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Report: Self-management, strength training can benefit sufferers of osteoarthritis


January 14th, 2010 by Formosa Medical Travel

Self-management programs and strength training regimens can help patients suffering from the early stages of osteoarthritis, says a new report titled Multidimensional Intervention for Early Osteoarthritis of the Knee.


The study, conducted at the University of Arizona Arthritis center over the course of 24 months, had 273 participants. The trial compared the effects of strength training regimens, self-management programs, and a combination of the two.


All participants were between the ages of 35 and 65, diagnosed with osteoarthritis, and had been sufferers of knee pain for less than five years. The first group of participants underwent a strength training regimen over the course of nine months, focusing on improving muscle strength, range of motion, flexibility, and balance. The second group concentrated on developing long-term exercise habits, with professional education and treatment advice. The third group participated in both strength training and self-management.


201 of the 273 participants completed the full two-year trial. There was little difference in the outcomes of the three groups, but all three showed marked improvement in many categories. Self-reported pain was decreased across the board, and physical function test scores improved for all three groups. The lack of a difference between the three groups suggests “similar benefits for all three over a two-year period,” said Patrick McKnight, lead author of the study.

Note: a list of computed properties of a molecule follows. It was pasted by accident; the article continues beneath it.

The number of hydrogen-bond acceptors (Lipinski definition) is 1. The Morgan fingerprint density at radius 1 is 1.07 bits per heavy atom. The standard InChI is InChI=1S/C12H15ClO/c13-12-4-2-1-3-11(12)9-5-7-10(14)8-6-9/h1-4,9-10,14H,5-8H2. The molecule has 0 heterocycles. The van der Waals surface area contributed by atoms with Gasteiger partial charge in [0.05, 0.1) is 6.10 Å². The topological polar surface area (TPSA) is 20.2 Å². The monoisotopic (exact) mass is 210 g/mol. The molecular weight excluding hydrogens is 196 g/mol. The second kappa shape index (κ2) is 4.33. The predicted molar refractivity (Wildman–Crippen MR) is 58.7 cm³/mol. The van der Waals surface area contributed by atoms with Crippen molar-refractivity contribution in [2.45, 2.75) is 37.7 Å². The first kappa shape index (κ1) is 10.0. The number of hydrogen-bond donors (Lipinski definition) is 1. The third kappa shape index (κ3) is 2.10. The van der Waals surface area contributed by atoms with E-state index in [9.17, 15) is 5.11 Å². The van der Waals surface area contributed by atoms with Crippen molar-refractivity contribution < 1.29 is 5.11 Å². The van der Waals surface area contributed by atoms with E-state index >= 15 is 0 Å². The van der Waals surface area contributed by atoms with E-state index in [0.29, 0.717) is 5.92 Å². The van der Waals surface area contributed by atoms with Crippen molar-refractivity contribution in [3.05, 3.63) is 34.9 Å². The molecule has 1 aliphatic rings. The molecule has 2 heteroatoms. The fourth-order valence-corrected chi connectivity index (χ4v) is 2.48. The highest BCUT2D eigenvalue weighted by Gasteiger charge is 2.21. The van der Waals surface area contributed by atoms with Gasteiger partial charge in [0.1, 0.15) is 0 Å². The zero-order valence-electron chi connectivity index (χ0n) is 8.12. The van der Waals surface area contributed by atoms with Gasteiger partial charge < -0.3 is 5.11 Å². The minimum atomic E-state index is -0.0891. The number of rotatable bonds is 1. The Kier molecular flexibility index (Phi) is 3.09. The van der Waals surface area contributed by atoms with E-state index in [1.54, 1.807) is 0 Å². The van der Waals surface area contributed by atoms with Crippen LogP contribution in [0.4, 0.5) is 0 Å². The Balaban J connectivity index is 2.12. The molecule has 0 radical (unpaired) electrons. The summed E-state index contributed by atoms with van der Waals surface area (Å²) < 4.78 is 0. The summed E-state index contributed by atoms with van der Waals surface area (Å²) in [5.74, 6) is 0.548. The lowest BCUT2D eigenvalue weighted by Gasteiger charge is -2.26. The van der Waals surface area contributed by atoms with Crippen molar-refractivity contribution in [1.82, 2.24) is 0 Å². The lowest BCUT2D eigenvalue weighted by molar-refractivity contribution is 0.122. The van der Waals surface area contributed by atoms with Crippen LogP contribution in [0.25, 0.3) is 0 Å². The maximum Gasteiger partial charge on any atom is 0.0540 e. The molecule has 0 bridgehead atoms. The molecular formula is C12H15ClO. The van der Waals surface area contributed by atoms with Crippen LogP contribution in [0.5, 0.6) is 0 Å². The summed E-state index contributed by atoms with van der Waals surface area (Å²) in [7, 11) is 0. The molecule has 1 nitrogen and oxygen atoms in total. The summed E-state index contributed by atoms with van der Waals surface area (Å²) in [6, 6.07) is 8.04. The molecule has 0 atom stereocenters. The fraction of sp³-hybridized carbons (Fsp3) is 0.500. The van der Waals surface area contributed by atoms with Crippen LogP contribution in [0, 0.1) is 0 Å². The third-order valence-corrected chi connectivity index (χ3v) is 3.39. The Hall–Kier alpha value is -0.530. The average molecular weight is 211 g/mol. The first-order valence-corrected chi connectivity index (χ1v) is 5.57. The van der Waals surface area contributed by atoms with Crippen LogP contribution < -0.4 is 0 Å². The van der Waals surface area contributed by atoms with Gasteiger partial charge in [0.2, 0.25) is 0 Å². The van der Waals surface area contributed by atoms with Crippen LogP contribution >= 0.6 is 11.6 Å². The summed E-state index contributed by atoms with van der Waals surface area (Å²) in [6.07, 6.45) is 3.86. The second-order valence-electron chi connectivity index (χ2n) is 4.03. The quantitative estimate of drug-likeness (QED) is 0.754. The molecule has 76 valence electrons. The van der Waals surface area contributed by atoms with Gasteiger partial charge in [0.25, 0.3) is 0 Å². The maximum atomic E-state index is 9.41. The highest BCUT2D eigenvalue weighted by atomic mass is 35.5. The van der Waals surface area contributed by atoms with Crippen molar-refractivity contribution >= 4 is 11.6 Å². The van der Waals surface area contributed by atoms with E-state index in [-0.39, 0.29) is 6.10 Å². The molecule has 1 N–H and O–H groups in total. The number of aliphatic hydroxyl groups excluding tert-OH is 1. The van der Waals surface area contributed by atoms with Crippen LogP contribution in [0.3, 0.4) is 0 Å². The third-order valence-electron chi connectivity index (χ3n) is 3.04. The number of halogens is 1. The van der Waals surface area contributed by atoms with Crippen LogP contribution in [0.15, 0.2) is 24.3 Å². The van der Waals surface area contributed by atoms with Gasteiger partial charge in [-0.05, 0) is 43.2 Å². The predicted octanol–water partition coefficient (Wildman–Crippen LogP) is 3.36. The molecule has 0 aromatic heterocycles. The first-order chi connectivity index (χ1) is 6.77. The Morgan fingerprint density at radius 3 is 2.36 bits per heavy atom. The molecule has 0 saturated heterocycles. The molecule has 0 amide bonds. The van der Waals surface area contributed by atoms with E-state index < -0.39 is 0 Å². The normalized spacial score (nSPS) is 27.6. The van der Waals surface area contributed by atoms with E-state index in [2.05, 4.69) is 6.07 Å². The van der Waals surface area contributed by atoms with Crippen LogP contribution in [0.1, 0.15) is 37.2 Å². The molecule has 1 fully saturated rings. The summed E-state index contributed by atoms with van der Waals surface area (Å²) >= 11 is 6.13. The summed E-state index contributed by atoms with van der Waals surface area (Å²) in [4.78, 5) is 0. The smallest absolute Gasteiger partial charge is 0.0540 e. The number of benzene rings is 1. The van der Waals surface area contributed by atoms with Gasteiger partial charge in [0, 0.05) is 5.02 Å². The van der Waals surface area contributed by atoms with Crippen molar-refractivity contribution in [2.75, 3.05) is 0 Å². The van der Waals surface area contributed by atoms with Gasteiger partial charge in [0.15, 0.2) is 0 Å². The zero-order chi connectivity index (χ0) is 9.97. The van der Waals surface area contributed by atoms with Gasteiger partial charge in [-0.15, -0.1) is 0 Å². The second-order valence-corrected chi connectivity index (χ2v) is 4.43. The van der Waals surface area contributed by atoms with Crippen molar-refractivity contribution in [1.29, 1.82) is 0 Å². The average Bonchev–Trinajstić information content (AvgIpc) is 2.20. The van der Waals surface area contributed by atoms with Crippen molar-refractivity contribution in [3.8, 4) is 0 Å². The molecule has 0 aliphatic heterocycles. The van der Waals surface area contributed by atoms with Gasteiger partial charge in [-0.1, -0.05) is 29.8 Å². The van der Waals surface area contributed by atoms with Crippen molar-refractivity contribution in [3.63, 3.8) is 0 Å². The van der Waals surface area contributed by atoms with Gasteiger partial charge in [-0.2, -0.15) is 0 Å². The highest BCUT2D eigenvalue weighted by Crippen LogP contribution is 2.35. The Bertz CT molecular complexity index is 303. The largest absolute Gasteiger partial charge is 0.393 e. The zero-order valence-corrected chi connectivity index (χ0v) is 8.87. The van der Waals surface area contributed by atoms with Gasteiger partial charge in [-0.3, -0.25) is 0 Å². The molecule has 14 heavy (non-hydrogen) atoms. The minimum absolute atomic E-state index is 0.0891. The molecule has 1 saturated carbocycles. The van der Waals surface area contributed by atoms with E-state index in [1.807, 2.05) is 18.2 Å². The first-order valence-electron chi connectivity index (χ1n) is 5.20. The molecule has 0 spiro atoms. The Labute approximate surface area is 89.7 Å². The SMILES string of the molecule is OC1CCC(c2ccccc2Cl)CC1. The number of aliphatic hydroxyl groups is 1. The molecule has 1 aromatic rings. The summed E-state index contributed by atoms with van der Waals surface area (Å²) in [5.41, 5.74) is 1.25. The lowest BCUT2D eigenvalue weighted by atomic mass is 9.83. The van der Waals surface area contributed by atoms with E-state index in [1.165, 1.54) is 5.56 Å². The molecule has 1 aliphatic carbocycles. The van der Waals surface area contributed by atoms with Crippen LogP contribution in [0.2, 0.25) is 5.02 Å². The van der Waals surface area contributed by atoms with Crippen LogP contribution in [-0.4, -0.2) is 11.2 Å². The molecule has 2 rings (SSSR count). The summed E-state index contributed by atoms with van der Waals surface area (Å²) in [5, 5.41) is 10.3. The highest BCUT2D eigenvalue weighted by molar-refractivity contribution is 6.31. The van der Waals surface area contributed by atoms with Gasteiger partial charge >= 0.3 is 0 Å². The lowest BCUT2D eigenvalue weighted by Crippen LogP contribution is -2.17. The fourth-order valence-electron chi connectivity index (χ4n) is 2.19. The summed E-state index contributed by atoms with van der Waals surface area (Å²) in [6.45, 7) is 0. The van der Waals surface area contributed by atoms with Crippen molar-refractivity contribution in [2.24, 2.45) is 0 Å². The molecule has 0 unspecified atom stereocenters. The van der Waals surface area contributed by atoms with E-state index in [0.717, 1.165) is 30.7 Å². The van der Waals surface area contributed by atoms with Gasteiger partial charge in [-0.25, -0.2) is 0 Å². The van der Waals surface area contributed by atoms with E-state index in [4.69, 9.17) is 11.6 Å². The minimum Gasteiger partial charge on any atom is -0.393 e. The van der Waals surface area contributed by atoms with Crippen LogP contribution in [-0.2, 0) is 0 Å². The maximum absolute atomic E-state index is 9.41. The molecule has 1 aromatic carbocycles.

These results suggest that sufferers of osteoarthritis should make an effort in the early stages of the disease to undergo strength training or some method of self-management program. By taking a proactive approach to the affliction, sufferers of osteoarthritis may be able to delay the need for total joint replacement surgery.



Running shoes could exacerbate osteoarthritis


January 10th, 2010 by Formosa Medical Travel

A study published in the December 2009 issue of PM&R: The journal of injury, function, and rehabilitation concluded that the use of modern running shoes could cause damage to knee, hip, and ankle joints. The study, conducted on 68 healthy adult runners, showed surprising results.


For the study, subjects were observed using a treadmill with a motion analysis system. None of the participants had any history of musculoskeletal injury, and each was in the habit of running 15 miles per week. Each participant was required to run both barefoot and wearing typical running shoes. The results showed that running with shoes may increase the stress on knee joints by up to 38%. “There is an increase in joint torque that may be detrimental,” said D. Casey Kerrigan, MD, the author of the study.


This may serve as a call for shoemakers to redesign their products, making them more safe for runners. The study pointed to the attributes of the shoes as the possible cause of the problem, including elevated heels and raised arches. The added material in running shoes may counteract the body’s natural response to running, in the end doing more harm than good.